f) Data collection: The retrospective data (demographics, medical history, and treatment) is collected. The collected data can be quantitative or qualitative, and the data sources can be many.

g) Summarise the results: Summarising the data is a little more complex than just counting all the data sheets. The researcher must consider how the data will be used, and make sure the information is presented as per the study protocols [11].

h) Analyse and apply the results: Analyse the summarised data.

How Chart Audits Contribute to Generate Business Insights?

Chart audits usually play a major role in quality improvement. They can determine how frequently a specific treatment is offered or declined in a practice. If the treatment is not offered as suggested, then there are opportunities to improve the whole setup by identifying the crucial gaps [12]. 25% scientific articles in clinical journals are contributed by the patient medical record data collected via retrospective chart audits [13]. Thus, they are a valuable tool to capture varied clinical information. Stakeholders working across varied patient populations striving to predict or prevent diseases, or promote health are likely to ask questions which would require data from medical records [14].

Chart Audits are Usually Used to:

a) Explore research questions often unanswered by prospective studies.

b) Explore questions in perinatal, neonatal, paediatrics, and mental health research due to the ethical implications involving vulnerable participants [15].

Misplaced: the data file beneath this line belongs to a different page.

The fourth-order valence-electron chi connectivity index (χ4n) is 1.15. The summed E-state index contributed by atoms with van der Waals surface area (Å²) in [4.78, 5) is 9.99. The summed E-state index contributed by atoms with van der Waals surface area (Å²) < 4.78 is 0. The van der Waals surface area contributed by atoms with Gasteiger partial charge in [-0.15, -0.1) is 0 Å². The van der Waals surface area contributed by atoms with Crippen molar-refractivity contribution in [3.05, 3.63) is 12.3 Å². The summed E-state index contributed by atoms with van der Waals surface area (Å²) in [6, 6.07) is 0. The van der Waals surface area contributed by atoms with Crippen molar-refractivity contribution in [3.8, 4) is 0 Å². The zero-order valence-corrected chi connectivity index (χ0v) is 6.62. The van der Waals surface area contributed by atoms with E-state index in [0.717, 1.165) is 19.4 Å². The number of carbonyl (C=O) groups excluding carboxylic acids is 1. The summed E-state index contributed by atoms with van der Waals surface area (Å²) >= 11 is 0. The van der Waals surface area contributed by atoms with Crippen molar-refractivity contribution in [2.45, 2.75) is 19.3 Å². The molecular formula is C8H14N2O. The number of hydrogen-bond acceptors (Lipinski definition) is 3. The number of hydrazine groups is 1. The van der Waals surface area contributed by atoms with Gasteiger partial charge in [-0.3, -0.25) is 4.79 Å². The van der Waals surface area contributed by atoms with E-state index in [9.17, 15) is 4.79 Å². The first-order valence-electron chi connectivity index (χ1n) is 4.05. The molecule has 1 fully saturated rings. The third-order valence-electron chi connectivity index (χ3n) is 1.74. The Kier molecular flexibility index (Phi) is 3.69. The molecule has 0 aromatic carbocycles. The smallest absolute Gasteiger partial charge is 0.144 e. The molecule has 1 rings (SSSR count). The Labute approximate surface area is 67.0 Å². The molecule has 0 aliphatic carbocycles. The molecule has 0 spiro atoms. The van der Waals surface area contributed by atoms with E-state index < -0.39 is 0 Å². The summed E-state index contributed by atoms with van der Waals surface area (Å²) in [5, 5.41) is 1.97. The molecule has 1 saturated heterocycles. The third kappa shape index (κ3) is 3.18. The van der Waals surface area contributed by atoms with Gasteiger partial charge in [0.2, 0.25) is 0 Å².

c) Study longitudinal disease pathogenesis over an extensive period.

d) Study quality assurance and improvement in clinical practice [15].

e) Provide data for future clinical research initiatives and hence identify unmet medical needs [16].

f) Establish a health history of patients who provide biologic samples for cutting-edge disease prediction research.

g) Generate real world evidence to perform economic analyses [12].

How Beneficial is a Retrospective Chart Audit in Fulfilling Business Needs

The use of data obtained from medical records via retrospective data collection has its advantages as well as limitations. The following are some:


a) Understanding the clinical characteristics of diseases-Chart audits help understand the characteristics associated with a disease or a health condition.

b) The prognosis of diseases over a follow-up period- Information on the prognosis of the disease can be acquired from the development and advance notes of a patient over a stretch of time [17].

c) Characteristics of the patient population using a treatment service - Chart audits can also evaluate the attributes of patients part of a specific treatment service - inpatient or outpatient.

d) Safety in real world -The monitoring of safety events helps in supervising the health status and side effects of medications.

e) Observing health issues and indicators-Hospital and other records help identify the different indicators of patterns for various disorders.

f) Medical errors-Chart audits can be used to study medical errors for subsequent corrective and preventive actions [18].


a) Incomplete or missing data within the medical record.

b) Records lacking explicit patient information.